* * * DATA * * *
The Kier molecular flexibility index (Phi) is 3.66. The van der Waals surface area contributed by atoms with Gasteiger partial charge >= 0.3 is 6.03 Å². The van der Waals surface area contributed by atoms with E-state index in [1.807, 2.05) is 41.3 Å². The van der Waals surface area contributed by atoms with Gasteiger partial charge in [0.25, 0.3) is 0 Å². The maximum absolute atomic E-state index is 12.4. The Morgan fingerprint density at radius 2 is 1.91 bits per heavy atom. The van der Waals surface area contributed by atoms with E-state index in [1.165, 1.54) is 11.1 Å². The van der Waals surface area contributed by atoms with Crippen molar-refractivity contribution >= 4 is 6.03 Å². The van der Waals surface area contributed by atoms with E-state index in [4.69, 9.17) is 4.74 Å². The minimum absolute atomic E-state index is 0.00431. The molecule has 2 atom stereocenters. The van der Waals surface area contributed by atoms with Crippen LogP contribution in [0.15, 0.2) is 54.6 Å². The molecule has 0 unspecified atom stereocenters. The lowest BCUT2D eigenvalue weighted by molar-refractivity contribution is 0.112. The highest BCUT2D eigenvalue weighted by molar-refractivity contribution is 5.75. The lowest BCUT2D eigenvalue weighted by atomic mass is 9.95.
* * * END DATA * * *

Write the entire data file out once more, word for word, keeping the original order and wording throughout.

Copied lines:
The Kier molecular flexibility index (Phi) is 3.66. The van der Waals surface area contributed by atoms with Gasteiger partial charge >= 0.3 is 6.03 Å². The van der Waals surface area contributed by atoms with E-state index in [1.807, 2.05) is 41.3 Å². The van der Waals surface area contributed by atoms with Gasteiger partial charge in [0.25, 0.3) is 0 Å². The maximum absolute atomic E-state index is 12.4. The Morgan fingerprint density at radius 2 is 1.91 bits per heavy atom. The van der Waals surface area contributed by atoms with E-state index in [1.165, 1.54) is 11.1 Å². The van der Waals surface area contributed by atoms with Crippen molar-refractivity contribution >= 4 is 6.03 Å². The van der Waals surface area contributed by atoms with E-state index in [4.69, 9.17) is 4.74 Å². The minimum absolute atomic E-state index is 0.00431. The molecule has 2 atom stereocenters. The van der Waals surface area contributed by atoms with Crippen LogP contribution in [0.15, 0.2) is 54.6 Å². The molecule has 0 unspecified atom stereocenters. The lowest BCUT2D eigenvalue weighted by molar-refractivity contribution is 0.112. The highest BCUT2D eigenvalue weighted by molar-refractivity contribution is 5.75. The lowest BCUT2D eigenvalue weighted by atomic mass is 9.95.